Sprint claps for Snap!

Summary:CNet Inc.'s Snap! Online guide has lined up another Internet service provider to present its Web guide to users, as part of a deal with Sprint Corp.

CNet Inc.'s Snap! Online guide has lined up another Internet service provider to present its Web guide to users, as part of a deal with Sprint Corp.

Sprint Internet Passport will now use a customized version of Snap! as the default home page for its Internet service. In return, Sprint will get a portion of advertising and transaction revenues generated by the site.

"What we get from them is a more dynamic Web site," said Terry Parker, director of product management at Sprint. Parker said Sprint users would gain better content that receives more updates than Sprint would give it. "[Snap!'s] core competency is editorializing content and creating content," said Parker.

Sprint Internet Passport currently has about 130,000 users, according to Parker.

The deal is important for the Snap! service, which CNet launched earlier this year. The service is designed to compete with America Online Inc. and companies like Yahoo! Inc., which offer Web users a guide to the Internet.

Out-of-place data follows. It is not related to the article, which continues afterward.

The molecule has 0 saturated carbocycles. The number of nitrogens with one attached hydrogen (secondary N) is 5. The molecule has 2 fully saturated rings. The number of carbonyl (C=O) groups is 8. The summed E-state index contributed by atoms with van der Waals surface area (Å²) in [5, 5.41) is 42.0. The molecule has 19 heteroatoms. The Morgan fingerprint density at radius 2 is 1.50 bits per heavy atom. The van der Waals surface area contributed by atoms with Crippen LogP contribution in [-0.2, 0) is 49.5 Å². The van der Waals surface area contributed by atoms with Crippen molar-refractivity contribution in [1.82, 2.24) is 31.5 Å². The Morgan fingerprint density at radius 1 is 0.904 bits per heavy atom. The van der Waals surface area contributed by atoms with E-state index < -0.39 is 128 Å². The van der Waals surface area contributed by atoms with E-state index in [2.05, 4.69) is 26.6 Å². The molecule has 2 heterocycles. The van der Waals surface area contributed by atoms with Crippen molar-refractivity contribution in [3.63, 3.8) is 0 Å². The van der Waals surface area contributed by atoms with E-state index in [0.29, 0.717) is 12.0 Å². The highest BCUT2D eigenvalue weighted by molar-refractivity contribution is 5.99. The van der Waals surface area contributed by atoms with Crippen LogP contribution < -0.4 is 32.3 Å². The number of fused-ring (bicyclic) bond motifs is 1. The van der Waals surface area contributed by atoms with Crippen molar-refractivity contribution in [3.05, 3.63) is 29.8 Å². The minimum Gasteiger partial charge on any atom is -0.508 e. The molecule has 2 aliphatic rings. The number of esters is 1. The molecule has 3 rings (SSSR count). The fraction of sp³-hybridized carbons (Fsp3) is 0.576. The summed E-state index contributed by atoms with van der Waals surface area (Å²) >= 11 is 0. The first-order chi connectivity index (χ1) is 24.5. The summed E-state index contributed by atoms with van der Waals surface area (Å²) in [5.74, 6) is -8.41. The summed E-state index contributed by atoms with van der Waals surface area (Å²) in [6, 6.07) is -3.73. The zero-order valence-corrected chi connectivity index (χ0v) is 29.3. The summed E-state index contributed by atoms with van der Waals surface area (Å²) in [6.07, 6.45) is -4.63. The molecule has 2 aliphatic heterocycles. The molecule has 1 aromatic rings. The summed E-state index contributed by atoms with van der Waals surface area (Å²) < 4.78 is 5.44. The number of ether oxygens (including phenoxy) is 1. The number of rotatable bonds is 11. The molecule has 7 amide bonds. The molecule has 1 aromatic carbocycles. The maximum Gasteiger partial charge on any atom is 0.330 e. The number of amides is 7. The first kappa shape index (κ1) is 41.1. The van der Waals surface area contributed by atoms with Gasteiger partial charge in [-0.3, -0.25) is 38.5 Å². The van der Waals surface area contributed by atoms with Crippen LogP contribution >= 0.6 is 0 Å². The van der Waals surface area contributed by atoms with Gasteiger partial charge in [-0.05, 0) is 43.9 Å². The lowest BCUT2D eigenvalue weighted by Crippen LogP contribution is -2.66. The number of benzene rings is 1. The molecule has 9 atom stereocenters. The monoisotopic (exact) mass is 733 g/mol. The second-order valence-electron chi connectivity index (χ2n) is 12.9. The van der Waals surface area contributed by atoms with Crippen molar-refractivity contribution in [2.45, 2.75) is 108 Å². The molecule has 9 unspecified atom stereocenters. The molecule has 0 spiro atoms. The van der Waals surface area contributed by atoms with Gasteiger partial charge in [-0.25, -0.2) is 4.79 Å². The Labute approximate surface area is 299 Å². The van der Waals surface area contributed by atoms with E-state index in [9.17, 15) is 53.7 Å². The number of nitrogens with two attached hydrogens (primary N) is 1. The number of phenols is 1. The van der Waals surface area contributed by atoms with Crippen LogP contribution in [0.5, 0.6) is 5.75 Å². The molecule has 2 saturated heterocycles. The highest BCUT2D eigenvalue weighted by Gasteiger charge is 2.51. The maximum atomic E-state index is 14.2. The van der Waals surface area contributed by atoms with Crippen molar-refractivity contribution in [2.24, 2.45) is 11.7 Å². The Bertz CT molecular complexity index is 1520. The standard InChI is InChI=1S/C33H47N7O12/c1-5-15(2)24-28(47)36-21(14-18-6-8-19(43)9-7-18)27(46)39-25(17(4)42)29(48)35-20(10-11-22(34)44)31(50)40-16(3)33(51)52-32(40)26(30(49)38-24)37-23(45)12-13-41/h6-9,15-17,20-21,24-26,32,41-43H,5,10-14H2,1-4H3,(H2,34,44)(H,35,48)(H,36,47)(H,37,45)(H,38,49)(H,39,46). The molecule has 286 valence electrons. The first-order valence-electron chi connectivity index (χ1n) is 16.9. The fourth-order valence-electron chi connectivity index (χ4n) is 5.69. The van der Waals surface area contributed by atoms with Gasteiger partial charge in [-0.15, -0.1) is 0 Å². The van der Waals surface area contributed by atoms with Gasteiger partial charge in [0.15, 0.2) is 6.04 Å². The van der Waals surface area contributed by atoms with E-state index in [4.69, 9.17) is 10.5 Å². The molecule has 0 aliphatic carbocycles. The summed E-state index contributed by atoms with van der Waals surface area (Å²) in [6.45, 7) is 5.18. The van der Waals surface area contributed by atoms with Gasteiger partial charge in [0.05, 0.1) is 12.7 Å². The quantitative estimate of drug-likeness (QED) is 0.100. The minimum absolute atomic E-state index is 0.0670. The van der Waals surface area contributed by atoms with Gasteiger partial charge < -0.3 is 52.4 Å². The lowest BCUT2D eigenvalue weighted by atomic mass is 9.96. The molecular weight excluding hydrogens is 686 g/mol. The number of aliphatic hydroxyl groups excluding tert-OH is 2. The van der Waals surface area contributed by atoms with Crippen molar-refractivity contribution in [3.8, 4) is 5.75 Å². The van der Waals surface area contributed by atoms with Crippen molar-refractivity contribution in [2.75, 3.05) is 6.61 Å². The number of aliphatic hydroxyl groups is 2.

CNet has signed deals with several ISP partners to distribute "how-to" guides to the Internet on CD-ROM, which help users link up through the ISP that distributes the disk. Sprint is not currently distributing the disk, but is linking to Snap!s online guide through its Web site.

ISPs hope Snap!, and competitors such as Planet Direct or Bigfoot.com's NeoPlanet, will helps them gain customers who turn to AOL because of its ease-of-use claims. For CNet, deals with ISPs mean it might snag users' eyeballs before they get diverted to sites like Yahoo!, which is consistently ranked as the most visited site on the Web.

For customers, the equation's a different one.

"If you have most ISP home pages, yes, you want to run screaming [to a new default]. If it's Snap!, there might not be reason to want to change," said Bill Bass an analyst at Forrester Research Inc. in Cambridge, Mass.

More eyeballs will bring in more advertising dollars for CNet, which has not yet managed to post a profit. In October, CNet reported a $6.2 million loss, blamed in part for overspending on Snap!.

"It's not a whole lot of people, but every bit helps, and having one of the Big Three long distance companies helps," Bass said. Still, Bass said Snap! faces significant distribution challenges "It takes a lot of deals like this to compete with AOL's 10 million people," he said.

Topics: Hardware

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